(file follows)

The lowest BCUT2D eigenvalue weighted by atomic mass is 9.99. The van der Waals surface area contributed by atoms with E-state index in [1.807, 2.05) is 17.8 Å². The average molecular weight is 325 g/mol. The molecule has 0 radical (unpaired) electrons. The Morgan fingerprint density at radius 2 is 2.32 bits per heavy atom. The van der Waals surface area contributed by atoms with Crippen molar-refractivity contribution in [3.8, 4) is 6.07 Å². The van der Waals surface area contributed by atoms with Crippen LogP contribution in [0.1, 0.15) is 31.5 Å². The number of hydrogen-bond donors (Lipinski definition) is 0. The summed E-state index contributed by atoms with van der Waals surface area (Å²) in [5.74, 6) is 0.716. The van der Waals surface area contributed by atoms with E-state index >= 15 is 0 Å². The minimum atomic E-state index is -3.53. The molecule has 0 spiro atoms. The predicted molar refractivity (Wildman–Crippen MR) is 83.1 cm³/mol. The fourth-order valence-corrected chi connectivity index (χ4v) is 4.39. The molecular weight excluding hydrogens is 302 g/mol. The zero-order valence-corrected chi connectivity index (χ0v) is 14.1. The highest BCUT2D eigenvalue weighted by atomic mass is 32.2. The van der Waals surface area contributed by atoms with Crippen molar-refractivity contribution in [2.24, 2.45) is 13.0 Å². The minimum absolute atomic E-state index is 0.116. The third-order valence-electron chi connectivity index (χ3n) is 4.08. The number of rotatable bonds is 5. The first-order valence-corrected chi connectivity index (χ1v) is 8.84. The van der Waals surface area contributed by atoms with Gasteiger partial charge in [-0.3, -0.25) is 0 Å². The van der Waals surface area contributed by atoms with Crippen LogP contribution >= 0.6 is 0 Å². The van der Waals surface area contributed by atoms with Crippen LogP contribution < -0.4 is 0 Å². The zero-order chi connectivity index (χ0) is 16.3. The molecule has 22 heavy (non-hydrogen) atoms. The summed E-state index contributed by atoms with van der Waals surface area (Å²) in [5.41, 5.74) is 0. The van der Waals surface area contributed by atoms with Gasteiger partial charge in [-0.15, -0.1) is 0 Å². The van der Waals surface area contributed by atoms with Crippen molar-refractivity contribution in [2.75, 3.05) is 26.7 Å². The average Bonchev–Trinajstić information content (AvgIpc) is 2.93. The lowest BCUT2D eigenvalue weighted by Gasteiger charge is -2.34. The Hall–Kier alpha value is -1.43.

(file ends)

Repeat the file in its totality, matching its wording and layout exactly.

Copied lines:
The lowest BCUT2D eigenvalue weighted by atomic mass is 9.99. The van der Waals surface area contributed by atoms with E-state index in [1.807, 2.05) is 17.8 Å². The average molecular weight is 325 g/mol. The molecule has 0 radical (unpaired) electrons. The Morgan fingerprint density at radius 2 is 2.32 bits per heavy atom. The van der Waals surface area contributed by atoms with Crippen molar-refractivity contribution in [3.8, 4) is 6.07 Å². The van der Waals surface area contributed by atoms with Crippen LogP contribution in [0.1, 0.15) is 31.5 Å². The number of hydrogen-bond donors (Lipinski definition) is 0. The summed E-state index contributed by atoms with van der Waals surface area (Å²) in [5.74, 6) is 0.716. The van der Waals surface area contributed by atoms with E-state index >= 15 is 0 Å². The minimum atomic E-state index is -3.53. The molecule has 0 spiro atoms. The predicted molar refractivity (Wildman–Crippen MR) is 83.1 cm³/mol. The fourth-order valence-corrected chi connectivity index (χ4v) is 4.39. The molecular weight excluding hydrogens is 302 g/mol. The zero-order valence-corrected chi connectivity index (χ0v) is 14.1. The highest BCUT2D eigenvalue weighted by atomic mass is 32.2. The van der Waals surface area contributed by atoms with Crippen molar-refractivity contribution in [2.24, 2.45) is 13.0 Å². The minimum absolute atomic E-state index is 0.116. The third-order valence-electron chi connectivity index (χ3n) is 4.08. The number of rotatable bonds is 5. The first-order valence-corrected chi connectivity index (χ1v) is 8.84. The van der Waals surface area contributed by atoms with Gasteiger partial charge in [-0.3, -0.25) is 0 Å². The van der Waals surface area contributed by atoms with Crippen LogP contribution >= 0.6 is 0 Å². The van der Waals surface area contributed by atoms with Crippen LogP contribution < -0.4 is 0 Å². The zero-order chi connectivity index (χ0) is 16.3. The molecule has 22 heavy (non-hydrogen) atoms. The summed E-state index contributed by atoms with van der Waals surface area (Å²) in [5.41, 5.74) is 0. The van der Waals surface area contributed by atoms with Gasteiger partial charge in [-0.15, -0.1) is 0 Å². The van der Waals surface area contributed by atoms with Crippen molar-refractivity contribution in [2.75, 3.05) is 26.7 Å². The average Bonchev–Trinajstić information content (AvgIpc) is 2.93. The lowest BCUT2D eigenvalue weighted by Gasteiger charge is -2.34. The Hall–Kier alpha value is -1.43.